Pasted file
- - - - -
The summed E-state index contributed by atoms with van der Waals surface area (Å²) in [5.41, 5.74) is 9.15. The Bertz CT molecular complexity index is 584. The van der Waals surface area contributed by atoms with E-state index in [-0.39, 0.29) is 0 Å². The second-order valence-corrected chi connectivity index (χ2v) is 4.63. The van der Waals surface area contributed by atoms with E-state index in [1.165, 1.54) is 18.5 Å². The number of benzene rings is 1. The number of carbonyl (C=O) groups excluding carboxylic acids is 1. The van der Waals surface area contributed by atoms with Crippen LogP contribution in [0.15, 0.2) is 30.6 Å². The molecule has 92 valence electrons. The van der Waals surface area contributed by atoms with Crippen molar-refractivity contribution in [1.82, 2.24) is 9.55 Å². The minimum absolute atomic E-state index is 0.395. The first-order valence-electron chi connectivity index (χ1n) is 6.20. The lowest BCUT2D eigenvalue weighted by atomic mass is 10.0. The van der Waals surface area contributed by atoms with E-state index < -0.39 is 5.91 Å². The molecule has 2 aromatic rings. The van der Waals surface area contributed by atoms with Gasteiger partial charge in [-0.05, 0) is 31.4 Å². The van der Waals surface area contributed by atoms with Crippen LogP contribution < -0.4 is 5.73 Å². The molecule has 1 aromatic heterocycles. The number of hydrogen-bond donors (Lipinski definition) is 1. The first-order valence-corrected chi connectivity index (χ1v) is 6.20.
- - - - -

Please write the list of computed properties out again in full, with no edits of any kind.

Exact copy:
The summed E-state index contributed by atoms with van der Waals surface area (Å²) in [5.41, 5.74) is 9.15. The Bertz CT molecular complexity index is 584. The van der Waals surface area contributed by atoms with E-state index in [-0.39, 0.29) is 0 Å². The second-order valence-corrected chi connectivity index (χ2v) is 4.63. The van der Waals surface area contributed by atoms with E-state index in [1.165, 1.54) is 18.5 Å². The number of benzene rings is 1. The number of carbonyl (C=O) groups excluding carboxylic acids is 1. The van der Waals surface area contributed by atoms with Crippen LogP contribution in [0.15, 0.2) is 30.6 Å². The molecule has 92 valence electrons. The van der Waals surface area contributed by atoms with Crippen molar-refractivity contribution in [1.82, 2.24) is 9.55 Å². The minimum absolute atomic E-state index is 0.395. The first-order valence-electron chi connectivity index (χ1n) is 6.20. The lowest BCUT2D eigenvalue weighted by atomic mass is 10.0. The van der Waals surface area contributed by atoms with E-state index < -0.39 is 5.91 Å². The molecule has 2 aromatic rings. The van der Waals surface area contributed by atoms with Gasteiger partial charge in [-0.05, 0) is 31.4 Å². The van der Waals surface area contributed by atoms with Crippen LogP contribution < -0.4 is 5.73 Å². The molecule has 1 aromatic heterocycles. The number of hydrogen-bond donors (Lipinski definition) is 1. The first-order valence-corrected chi connectivity index (χ1v) is 6.20.